Will a solar storm really cause a global blackout this week?

In social networks, the spread of a “solar flare” on Earth has become and will lead to a global blackout, but how true is this?

It’s wrong to be great عظيم solar storm It will affect global communications systems this week, creating a range black out A year that will affect the whole planet, as they include posts in social networks and press reports.

Multiple entries on platforms such as Facebook, Twitter and Instagram, as well as information from the media, indicate that NASA warned that “glow SolarRecorded on July 3, “Moving Fast toward Earth.”

Photo by NASA ناس

According to these messages, its effect “can cause significant disruption to communications networks”, specifically in mobile phones, satellites, or systems such as GPS or 5G.

“NASA believes that the solar storm will seriously affect the Earth with massive dimming,” for example, one of the posts on Facebook, where the search also allows to find dozens of entries sharing newspaper articles.

NASA warns that “a solar storm is rapidly approaching Earth, a phenomenon that can cause a massive blackout on the planet. (…) A solar storm is moving toward Earth at a speed of 1.6 million kilometers per hour, a speed that can increase with time “, Add another message.

The data: In fact, NASA issued no such warning this week. On July 3 a solar storm You have affected the planet and caused Temporary blackout of radio waves, but only over the Atlantic Ocean.

A NASA spokeswoman explained to Efe in an email that it’s impossible to be a . file solar flare Recorded at the beginning of the month hitting the Earth this week, citing the interpretations of scientists from the Heliophysics Directorate of that agency.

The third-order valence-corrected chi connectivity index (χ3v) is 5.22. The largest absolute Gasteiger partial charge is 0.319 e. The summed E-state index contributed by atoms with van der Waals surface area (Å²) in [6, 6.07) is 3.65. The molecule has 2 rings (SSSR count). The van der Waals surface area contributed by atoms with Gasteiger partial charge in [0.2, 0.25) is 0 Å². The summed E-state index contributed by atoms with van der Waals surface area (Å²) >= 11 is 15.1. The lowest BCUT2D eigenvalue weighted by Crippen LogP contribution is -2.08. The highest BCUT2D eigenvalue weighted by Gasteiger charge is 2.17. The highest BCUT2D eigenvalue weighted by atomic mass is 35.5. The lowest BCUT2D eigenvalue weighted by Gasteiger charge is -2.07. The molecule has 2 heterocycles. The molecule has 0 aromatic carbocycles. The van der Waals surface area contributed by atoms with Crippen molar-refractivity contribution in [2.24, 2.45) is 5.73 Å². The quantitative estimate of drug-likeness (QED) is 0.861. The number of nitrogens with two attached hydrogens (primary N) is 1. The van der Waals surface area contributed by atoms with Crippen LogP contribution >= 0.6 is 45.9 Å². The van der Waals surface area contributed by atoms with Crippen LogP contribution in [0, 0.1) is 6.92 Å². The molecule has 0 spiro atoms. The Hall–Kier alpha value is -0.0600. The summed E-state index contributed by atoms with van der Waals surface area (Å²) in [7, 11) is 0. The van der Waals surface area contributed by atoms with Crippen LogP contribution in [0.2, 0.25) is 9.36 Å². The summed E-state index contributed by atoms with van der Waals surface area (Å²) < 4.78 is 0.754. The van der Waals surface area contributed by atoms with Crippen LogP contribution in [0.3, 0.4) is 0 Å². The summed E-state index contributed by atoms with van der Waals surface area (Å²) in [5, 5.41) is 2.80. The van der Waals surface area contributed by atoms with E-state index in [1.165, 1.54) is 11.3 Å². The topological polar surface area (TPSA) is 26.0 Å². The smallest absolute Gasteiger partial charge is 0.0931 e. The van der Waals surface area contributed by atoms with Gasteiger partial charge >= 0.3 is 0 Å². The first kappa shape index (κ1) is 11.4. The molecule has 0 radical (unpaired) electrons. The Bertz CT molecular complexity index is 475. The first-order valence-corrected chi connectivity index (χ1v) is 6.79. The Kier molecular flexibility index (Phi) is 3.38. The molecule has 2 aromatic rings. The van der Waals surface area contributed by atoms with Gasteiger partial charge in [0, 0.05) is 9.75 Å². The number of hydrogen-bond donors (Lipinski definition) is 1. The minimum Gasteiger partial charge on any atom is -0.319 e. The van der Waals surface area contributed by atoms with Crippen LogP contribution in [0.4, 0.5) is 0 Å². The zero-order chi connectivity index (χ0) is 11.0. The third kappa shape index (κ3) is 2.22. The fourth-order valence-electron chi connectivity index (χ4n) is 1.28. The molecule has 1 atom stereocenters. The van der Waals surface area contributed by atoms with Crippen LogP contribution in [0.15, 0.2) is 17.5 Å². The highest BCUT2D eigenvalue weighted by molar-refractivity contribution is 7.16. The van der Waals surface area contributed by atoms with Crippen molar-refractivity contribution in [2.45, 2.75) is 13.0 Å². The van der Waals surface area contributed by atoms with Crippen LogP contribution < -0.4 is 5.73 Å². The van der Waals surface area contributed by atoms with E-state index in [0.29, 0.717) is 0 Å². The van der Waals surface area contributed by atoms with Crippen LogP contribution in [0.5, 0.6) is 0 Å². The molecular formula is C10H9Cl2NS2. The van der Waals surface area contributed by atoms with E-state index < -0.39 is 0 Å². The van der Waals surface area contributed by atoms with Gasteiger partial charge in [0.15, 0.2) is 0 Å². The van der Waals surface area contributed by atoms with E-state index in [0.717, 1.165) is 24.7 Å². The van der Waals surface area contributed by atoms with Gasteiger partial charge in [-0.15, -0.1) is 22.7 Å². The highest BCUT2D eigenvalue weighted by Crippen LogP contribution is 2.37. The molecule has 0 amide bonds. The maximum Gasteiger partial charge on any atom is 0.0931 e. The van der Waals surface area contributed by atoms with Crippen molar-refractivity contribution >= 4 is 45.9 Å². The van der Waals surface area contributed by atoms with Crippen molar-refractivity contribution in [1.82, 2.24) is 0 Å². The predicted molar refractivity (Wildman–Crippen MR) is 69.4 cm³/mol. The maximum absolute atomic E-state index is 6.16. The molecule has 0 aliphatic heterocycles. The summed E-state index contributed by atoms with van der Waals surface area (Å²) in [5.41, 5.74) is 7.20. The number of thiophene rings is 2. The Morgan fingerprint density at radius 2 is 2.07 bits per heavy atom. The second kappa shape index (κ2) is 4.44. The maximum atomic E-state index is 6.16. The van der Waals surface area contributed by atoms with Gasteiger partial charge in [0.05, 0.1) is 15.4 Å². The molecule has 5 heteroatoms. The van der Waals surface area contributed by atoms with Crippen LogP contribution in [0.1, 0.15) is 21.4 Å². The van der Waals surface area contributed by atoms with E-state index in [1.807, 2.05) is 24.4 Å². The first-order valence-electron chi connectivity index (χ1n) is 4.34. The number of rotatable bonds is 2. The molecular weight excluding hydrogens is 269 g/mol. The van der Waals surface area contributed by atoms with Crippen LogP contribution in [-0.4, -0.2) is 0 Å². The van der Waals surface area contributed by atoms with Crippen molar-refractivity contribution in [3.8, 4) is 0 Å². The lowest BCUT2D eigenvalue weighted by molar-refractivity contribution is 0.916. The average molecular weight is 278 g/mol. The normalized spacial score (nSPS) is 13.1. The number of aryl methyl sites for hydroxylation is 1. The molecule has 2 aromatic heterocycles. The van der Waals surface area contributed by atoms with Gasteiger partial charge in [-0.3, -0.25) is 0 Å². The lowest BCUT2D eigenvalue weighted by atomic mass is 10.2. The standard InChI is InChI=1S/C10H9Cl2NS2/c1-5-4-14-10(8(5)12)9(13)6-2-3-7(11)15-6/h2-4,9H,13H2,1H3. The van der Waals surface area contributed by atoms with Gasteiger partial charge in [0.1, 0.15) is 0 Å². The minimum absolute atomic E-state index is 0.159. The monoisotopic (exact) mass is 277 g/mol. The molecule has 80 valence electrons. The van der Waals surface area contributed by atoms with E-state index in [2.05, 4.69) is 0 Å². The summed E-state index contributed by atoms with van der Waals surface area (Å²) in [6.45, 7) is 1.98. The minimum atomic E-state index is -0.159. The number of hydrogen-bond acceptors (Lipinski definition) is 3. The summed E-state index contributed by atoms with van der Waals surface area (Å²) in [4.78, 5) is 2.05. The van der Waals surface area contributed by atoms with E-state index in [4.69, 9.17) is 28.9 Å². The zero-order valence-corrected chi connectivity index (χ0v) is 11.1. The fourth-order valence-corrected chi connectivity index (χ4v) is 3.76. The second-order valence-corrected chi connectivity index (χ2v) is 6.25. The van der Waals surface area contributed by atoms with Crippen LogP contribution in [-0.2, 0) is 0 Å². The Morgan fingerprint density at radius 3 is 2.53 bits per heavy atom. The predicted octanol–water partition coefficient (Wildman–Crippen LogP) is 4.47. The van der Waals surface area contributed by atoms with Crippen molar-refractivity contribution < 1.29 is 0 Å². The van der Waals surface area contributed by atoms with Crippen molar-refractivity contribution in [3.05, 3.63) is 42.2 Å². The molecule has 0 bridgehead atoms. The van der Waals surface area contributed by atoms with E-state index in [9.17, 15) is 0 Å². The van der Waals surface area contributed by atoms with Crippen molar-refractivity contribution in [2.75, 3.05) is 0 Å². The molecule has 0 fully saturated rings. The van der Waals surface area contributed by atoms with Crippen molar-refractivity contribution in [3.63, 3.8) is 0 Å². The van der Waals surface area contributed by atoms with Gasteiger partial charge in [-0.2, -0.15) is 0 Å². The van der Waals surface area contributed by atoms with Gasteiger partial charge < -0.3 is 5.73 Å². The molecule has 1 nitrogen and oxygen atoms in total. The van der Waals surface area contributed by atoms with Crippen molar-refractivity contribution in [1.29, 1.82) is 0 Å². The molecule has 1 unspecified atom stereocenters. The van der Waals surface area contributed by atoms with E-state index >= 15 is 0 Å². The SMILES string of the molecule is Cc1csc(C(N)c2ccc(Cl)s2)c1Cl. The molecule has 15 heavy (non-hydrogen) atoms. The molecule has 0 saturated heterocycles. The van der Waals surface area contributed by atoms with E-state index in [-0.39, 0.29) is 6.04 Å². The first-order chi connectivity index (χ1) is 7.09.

“To sum up, a solar flare rated X1.5 occurred on July 3, but the effects of the flare are over (light takes 8 minutes to reach Earth from the sun, which would cause any impact on the planet),” the message says.

Solar flare on July 3

The glow July 3 ’cause of black out The radio moment over the Atlantic Ocean on the third day, which caused some inconvenience to those who use these radio signals,” continues NASA.

But this really happened a long time ago and there is no solar storm“, Locate.

The agency’s communications include a graph from the National Oceanic and Atmospheric Administration (NOAA) and a response from Alex Young, solar physicist and associate director of science in the Division of Heliophysical Sciences, showing the region where radio signals were most affected by the day.

The image shows a red area over the entire Atlantic Ocean, which, according to the scientist, at that time was “the part most oriented towards the sun and the most glowing part.”

He finally clarified that the frequencies that were temporarily affected in that event are most commonly used by radio amateurs, commercial airlines, emergency management and defense.

misinterpretation

The confusion about this astronomical phenomenon comes from a misinterpretation of the information provided by NASA Made by newspapers and some media.

Through its Twitter account dedicated to the study of the Sun, the US space agency wrote on July 6: “This weekend, Sol Unleash a big solar glow. This was an X-grade glow, showing the brightest of flashes. “

Subsequently, he asserted that “here on Earth, we are protected from the radiation of flares by our atmosphere, although they can affect communication signals”, which can be misunderstood as a global danger of the effect of this phenomenon.

With information from EFE

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